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Learning from the past: what the Ice Age can teach us about the future of our coastlines
About 14,000 years ago, planet Earth was defrosting.
Expansive ice sheets that covered most of continents were melting fast, signalling the end of the Ice Age. Temperatures climbed and more meltwater poured into the ocean. The transition between glacial and interglacial periods was swift, but the rate at which the ice sheets shrank during the swing has been somewhat of a mystery in the modern world.
Recently, an international team of researchers set out to decode that piece of history. John Gosse, a University Killam Professor in the Department of Earth Sciences, joined Brian Menounos at the University of Northern British Columbia and 12 additional experts.
Together they published a paper in Science that meticulously recalculated a great Ice Age deglaciation that occurred on the North American continent. The study provides new insight on ice sheets, warming and corresponding sea-level rise.
Unlocking secrets in the ice
The focus of their attention was the ancient Cordilleran Ice Sheet (CIS). It covered much of Western Canada throughout the Ice Age and was similar in size and water content as the Greenland Ice Sheet as it exists today. Previous attempts to nail down the timing of the CIS decay — when the ice margins receded — returned unusual results. The CIS is of particular interest to many scientists because unlocking its secrets could tell us how the ice sheet on Greenland might behave as global temperatures continue to rise.
“The total volume of water stored in the Greenland Ice Sheet corresponds to a global sea level rise of 7 metres,” says Dr. Gosse, a co-author on the study. “But a key question is: how fast can a grounded ice sheet melt during a period of rapid warming? By examining the CIS, Dr. Menounos and the rest of our team set out to find the answer.”
When the CIS melted, it uncovered the northernmost area of the Canadian Rocky Mountains. The previous radiocarbon dating data available suggested that CIS decay occurred 12,500 years ago. But global temperature and sea-level data from that period didn’t add up: warming began much earlier, so how was the ice still present?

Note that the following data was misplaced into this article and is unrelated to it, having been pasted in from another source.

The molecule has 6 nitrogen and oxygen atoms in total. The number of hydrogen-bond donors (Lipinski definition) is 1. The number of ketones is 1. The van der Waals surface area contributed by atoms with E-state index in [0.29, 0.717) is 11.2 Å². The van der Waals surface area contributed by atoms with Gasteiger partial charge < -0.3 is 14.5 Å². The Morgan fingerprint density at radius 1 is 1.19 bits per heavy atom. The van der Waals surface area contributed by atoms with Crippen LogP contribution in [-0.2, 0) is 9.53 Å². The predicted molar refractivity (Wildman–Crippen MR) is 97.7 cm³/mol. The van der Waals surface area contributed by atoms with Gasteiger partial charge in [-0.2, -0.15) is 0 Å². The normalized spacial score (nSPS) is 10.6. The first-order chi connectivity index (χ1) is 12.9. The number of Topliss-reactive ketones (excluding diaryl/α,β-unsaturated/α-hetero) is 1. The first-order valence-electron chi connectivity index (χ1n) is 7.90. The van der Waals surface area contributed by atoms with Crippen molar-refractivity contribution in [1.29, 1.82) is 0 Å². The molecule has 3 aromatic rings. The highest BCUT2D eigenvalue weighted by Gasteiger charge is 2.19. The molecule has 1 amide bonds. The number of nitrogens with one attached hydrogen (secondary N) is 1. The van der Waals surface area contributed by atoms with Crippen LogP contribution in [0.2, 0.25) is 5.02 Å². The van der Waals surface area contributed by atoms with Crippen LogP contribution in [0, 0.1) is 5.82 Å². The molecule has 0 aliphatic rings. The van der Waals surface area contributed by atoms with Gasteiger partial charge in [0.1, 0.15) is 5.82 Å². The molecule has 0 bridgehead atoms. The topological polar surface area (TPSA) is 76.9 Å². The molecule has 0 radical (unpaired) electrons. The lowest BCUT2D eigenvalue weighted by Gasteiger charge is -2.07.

“The lack of datable ancient organic materials in remote areas of the Rockies hampered previous attempts to determine more precise timing of receding ice sheet margins,” says Dr. Gosse. Carbon dating, he says, is based on the measurement of time since a plant or animal died and stopped exchanging carbon isotopes with the atmosphere.
Reshaping the coastline
A newer technique — terrestrial cosmogenic nuclide exposure dating, or surface exposure dating — determines when boulders underneath glaciers became exhumed, exposing them to cosmic rays. It doesn’t rely on whether or not animal and plant life was present, which it likely wasn’t on the tops of mountains covered by ice for tens of thousands of years. Dr. Gosse is the director of CRISDal, Canada’s only cosmic ray isotopes science laboratory. His involvement in this study helped the team determine that the CIS melted away 14,000 years ago, 1,500 years earlier than the story that older data told.
“The results reveal that the ice sheet decayed much more rapidly and earlier than previously determined, in a complex way partly because of the significant topography in the Canadian Rocky Mountains,” says Dr. Gosse. “By combining the new chronology with ice sheet numerical modeling, we could directly relate the demise of the ice sheet to the rapid global warming that happened immediately after the last glaciation.”
Modelling suggests that half of the massive CIS ice sheet melted away over the course of 500 years—a very short period, geologically speaking. In other words: it happened fast. That partial deglaciation corresponded to a 2.5-3 m rise in sea-level.
If history does indeed repeat itself, Canada’s coasts as they exist now could look very different in 500 years. However, the ongoing changes in Greenland’s Ice Sheet are implicating North Atlantic coastlines already.
Dr. Gosse explains that partners at the Norwegian Geological Survey are studying the risk of devastating tsunamis originating from enormous avalanches of rock occurring down Norway’s steep fjords.
“Many of these tsunamis, and perhaps the deadly June 2017 tsunami in western Greenland, appear to relate to the movement of the Earth’s crust during the ongoing deglaciation,” says Dr. Gosse. “Based on the Cordilleran Ice Sheet sensitivity to rapid warming, perhaps we should expect more earthquakes, landslides, and tsunamis around Greenland and Baffin Bay in response to the even faster current human-induced warming.”
CRISDal is now preparing to conduct studies that can begin to assess potential risk of earthquakes and tsunamis in the Canadian Arctic and Atlantic Canada as a result of melting glaciers and permafrost in North America and Greenland.
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